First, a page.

I love to read old garden magazines. You learn a lot about the growth of…
My favorite flower is the dahlia. I enjoy them in my garden from mid July until the first frost.
Over the years I have grown dozens of dahlias. I have preserved a collection of the tubers for spring planting by storing them before the onset of winter.
If it’s Thanksgiving week, it’s time for me to wrap up the tubers. I use newspapers and store the individual bundles in plastic containers that measure one and half feet wide by about two and half feet long. A corner in the basement then houses the containers.
Wednesday before Thanksgiving, a rainy day here in New England, I spent packing up dahlias. They had already dried for a few days on newspapers spread on the basement floor. I wrap them by clumps of tubers, sometimes seven or eight in each clump, but also individual tubers, depending how they come out of the ground. I do not separate them til the spring, if at all. I like to see large displays of dahlias so I am reluctant to separate them.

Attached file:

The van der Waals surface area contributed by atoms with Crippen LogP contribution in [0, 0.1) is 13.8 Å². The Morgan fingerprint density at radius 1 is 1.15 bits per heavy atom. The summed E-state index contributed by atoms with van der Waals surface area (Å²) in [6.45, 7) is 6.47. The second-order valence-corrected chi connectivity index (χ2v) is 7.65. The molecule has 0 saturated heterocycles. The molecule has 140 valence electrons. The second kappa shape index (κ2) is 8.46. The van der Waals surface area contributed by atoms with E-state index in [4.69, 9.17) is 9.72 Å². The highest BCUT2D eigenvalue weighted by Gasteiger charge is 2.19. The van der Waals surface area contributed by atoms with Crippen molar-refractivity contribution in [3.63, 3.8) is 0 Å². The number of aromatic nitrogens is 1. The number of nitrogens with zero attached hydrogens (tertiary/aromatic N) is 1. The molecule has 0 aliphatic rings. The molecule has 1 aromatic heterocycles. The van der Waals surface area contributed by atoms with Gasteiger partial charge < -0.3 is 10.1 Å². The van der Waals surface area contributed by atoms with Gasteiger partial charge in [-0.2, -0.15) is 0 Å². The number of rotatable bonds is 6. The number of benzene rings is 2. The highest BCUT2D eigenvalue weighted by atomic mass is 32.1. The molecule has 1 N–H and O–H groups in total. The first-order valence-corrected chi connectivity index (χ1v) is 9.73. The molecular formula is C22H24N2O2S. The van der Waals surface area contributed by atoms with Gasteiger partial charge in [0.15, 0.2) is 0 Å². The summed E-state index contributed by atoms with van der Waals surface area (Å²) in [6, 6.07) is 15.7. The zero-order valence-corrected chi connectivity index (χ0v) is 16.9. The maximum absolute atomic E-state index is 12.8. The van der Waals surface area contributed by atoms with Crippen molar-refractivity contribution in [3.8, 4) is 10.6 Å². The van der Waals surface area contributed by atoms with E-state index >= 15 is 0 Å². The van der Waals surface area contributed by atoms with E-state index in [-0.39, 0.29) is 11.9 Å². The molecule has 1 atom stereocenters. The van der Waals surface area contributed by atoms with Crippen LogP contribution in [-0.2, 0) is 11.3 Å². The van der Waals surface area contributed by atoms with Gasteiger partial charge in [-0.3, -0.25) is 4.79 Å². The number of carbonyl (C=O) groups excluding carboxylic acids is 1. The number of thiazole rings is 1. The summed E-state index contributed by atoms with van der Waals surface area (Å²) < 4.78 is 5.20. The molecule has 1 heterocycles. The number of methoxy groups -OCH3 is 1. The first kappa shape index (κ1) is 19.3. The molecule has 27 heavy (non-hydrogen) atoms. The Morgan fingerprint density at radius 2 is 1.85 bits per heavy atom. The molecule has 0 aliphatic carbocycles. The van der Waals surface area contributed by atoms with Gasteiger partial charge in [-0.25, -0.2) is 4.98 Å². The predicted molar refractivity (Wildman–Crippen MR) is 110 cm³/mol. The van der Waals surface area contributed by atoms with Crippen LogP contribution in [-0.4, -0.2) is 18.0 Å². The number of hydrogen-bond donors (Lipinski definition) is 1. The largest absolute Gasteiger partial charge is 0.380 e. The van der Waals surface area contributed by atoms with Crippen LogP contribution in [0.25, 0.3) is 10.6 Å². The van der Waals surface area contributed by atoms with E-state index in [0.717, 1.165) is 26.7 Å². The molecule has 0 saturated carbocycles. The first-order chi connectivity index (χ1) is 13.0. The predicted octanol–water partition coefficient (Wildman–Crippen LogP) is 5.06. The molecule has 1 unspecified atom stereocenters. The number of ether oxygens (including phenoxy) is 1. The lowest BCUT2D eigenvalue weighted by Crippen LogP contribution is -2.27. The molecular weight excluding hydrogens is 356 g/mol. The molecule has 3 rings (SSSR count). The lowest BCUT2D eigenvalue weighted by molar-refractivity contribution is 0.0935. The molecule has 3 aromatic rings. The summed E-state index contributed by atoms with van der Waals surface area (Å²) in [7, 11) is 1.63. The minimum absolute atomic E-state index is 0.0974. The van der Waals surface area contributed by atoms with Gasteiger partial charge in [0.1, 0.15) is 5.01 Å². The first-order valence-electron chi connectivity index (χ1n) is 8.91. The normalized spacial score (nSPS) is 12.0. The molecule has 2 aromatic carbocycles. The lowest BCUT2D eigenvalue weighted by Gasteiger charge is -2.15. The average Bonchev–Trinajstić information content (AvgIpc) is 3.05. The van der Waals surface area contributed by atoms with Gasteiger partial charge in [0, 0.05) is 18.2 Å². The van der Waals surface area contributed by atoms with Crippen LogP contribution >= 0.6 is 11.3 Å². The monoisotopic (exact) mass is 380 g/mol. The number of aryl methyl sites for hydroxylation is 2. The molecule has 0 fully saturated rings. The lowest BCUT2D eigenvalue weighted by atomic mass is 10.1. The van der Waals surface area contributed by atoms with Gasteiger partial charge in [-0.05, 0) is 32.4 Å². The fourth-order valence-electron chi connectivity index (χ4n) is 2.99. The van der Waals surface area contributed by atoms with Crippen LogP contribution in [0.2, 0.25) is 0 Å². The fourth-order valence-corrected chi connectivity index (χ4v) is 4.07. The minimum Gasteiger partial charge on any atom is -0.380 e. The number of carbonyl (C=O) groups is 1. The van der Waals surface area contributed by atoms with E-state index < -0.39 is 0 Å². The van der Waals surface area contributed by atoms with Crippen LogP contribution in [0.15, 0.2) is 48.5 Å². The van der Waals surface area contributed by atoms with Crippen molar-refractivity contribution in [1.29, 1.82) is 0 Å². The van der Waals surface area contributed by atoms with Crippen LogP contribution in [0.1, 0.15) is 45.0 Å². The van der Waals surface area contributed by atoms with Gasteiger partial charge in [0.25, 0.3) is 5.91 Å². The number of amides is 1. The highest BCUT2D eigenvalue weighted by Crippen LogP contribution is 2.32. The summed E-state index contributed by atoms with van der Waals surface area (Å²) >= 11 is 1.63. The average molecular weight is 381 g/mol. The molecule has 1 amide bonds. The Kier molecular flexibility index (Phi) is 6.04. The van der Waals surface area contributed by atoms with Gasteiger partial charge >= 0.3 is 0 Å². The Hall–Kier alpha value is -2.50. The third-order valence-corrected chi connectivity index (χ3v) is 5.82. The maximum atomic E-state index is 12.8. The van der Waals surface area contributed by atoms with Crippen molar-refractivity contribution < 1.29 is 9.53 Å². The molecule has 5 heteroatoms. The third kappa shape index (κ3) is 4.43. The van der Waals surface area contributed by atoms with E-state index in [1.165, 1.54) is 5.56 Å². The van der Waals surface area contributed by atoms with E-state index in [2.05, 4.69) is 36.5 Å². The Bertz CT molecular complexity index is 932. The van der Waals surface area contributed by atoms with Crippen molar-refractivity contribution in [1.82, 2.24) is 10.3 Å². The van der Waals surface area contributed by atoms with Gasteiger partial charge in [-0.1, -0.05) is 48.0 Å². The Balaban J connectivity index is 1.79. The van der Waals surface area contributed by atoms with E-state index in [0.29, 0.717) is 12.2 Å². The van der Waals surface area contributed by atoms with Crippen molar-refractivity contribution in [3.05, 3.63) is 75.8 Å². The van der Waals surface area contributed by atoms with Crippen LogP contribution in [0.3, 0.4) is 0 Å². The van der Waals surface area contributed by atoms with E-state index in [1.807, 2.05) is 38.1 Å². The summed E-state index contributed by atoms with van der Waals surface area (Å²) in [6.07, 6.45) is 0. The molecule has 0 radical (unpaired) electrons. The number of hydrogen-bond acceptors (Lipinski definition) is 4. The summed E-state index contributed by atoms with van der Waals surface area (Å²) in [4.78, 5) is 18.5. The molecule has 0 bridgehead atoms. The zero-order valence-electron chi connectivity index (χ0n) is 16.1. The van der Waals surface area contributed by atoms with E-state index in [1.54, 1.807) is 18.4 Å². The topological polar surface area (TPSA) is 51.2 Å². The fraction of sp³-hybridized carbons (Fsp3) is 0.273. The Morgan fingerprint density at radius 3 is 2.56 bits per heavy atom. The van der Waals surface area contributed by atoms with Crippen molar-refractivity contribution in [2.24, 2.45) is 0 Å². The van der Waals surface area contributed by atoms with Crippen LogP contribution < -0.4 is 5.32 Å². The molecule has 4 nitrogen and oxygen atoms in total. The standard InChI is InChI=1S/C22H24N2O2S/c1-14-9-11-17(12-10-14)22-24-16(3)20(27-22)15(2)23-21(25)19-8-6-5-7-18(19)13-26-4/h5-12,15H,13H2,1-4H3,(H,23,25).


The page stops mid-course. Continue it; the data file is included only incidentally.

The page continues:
Dahlias have long been an important flower for the American garden.
The Boston seedsman Joseph Breck wrote in his catalog [left] of 1849: “We offer for sale the finest collections of Dahlias in the country, having received more than a hundred new varieties the present season.”
His selection of the number of dahlias was astounding for that time.
Today the list of dahlias reaches into the hundreds.
Breck used his seed catalog as a vehicle to teach his customers about gardening.
Christopher Thomas in his article “Heirloom Seed Catalogs” which appeared in the journal Horticulture wrote: “Typical of all of Breck’s writing was an attempt to use horticulture as an unlifting, educational tool….He repeadedly praised horticulture’s salutary qualities, and he offered a long list of standard works on horticulture, a novel idea at the time. And through his pioneering use of illustrations, Breck sought to mold and improve his readers’ taste.”
Breck assured his customers that his choice of dahlias was like no other firm’s.
But then, just as today, the American gardener in a cold climate like ours had to store them to secure next summer’s bloom.